Food Network Kitchen Goes Green!

Learn how Food Network Kitchen has taken steps to maintain a green space.
By: Guest Blogger
Related To:
By Aaron Hutcherson

We as a team couldn't be happier that we've taken steps toward making the Food Network Kitchen more eco-friendly! Last week, we welcomed Haven Fricano from EcoLogic Solutions, who announced, along with sous chef Miriam Garron, that we were ditching most of our old cleaning agents in favor of EcoLogic's all-natural products made of ingredients such as corn, salt, citrus, sugar cane and aloe. The decision was made after a months-long search process to find products that would be better for the health of both our employees and the environment. We’ve been making small changes for the last few years — most recently switching to more energy-efficient light bulbs in our pantry and using rubber mats in lieu of disposable paper towels to keep our cutting boards from sliding around — but this is a big change for us.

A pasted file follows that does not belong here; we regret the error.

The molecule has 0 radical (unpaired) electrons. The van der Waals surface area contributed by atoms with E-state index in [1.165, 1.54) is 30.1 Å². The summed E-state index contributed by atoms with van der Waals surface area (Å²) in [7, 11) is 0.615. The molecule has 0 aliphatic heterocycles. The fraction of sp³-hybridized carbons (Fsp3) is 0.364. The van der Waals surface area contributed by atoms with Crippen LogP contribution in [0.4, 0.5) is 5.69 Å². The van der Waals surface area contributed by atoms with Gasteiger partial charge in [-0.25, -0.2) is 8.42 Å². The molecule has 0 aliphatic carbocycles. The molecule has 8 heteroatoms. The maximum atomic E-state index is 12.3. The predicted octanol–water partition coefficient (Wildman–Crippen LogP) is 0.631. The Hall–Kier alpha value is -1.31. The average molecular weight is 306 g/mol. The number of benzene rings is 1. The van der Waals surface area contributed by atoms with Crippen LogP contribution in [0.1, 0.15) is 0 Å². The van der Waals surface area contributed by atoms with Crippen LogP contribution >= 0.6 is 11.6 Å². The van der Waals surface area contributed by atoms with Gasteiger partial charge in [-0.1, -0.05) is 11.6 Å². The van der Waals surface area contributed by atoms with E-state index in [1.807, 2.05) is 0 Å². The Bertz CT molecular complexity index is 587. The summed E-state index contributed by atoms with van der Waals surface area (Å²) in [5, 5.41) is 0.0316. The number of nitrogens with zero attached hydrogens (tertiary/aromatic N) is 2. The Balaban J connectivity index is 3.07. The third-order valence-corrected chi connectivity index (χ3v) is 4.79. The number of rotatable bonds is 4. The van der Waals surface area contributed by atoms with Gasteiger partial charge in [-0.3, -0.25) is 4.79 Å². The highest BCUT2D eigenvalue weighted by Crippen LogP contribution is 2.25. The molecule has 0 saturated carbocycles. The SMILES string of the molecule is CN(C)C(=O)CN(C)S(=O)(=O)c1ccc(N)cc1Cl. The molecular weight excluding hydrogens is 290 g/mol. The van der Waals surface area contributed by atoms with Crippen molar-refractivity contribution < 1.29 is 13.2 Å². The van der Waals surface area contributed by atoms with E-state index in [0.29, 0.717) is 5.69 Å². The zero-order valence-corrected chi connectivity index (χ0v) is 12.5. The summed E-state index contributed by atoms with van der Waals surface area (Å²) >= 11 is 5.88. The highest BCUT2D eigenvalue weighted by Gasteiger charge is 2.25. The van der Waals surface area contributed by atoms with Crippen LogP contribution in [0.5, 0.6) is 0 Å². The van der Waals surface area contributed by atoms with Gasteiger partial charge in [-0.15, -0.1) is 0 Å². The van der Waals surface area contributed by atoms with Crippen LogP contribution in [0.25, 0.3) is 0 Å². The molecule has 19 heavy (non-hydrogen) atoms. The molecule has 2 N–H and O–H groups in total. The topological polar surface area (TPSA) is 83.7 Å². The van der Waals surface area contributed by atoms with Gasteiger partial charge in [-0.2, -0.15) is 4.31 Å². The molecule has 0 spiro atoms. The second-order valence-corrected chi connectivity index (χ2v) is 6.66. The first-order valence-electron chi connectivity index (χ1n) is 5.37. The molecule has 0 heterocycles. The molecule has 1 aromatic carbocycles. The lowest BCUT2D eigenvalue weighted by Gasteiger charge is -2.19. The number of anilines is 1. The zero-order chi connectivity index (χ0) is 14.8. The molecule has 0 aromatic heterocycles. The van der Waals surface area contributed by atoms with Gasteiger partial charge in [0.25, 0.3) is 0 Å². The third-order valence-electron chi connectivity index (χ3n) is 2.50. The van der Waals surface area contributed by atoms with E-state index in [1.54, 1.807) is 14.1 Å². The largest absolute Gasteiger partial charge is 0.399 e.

Not only are the new cleaning agents themselves better for the environment, but some also cut down on plastic waste, since they’re diluted onsite and placed in refillable bottles. The majority of typical store-bought spray cleaners are mostly composed of water, so you’re paying for water and also wasting fuel having that water shipped around the country. A 1-gallon bottle of EcoLogic’s concentrated degreaser replaces more than 2,000 standard 32-ounce spray bottles — that's a whole lot of saved plastic and water we’re not shipping around! EcoLogic's offices and production facilities are also headquartered in New York City, so it’s a short commute to us, meaning much less fuel used for transportation.

During our meeting, Haven brought up an interesting point about the psychology of cleaning: Most of us are trained to need bubbles or certain smells as evidence that a cleaner is working, but those are false indicators. Most of EcoLogic's products work just as well as their traditional competitors, without the toxic fumes. A few may require a bit more elbow grease, but even so, "maybe the new norm is scrubbing a little bit harder and not killing yourself," as Miriam so aptly put it, and we couldn't agree more.

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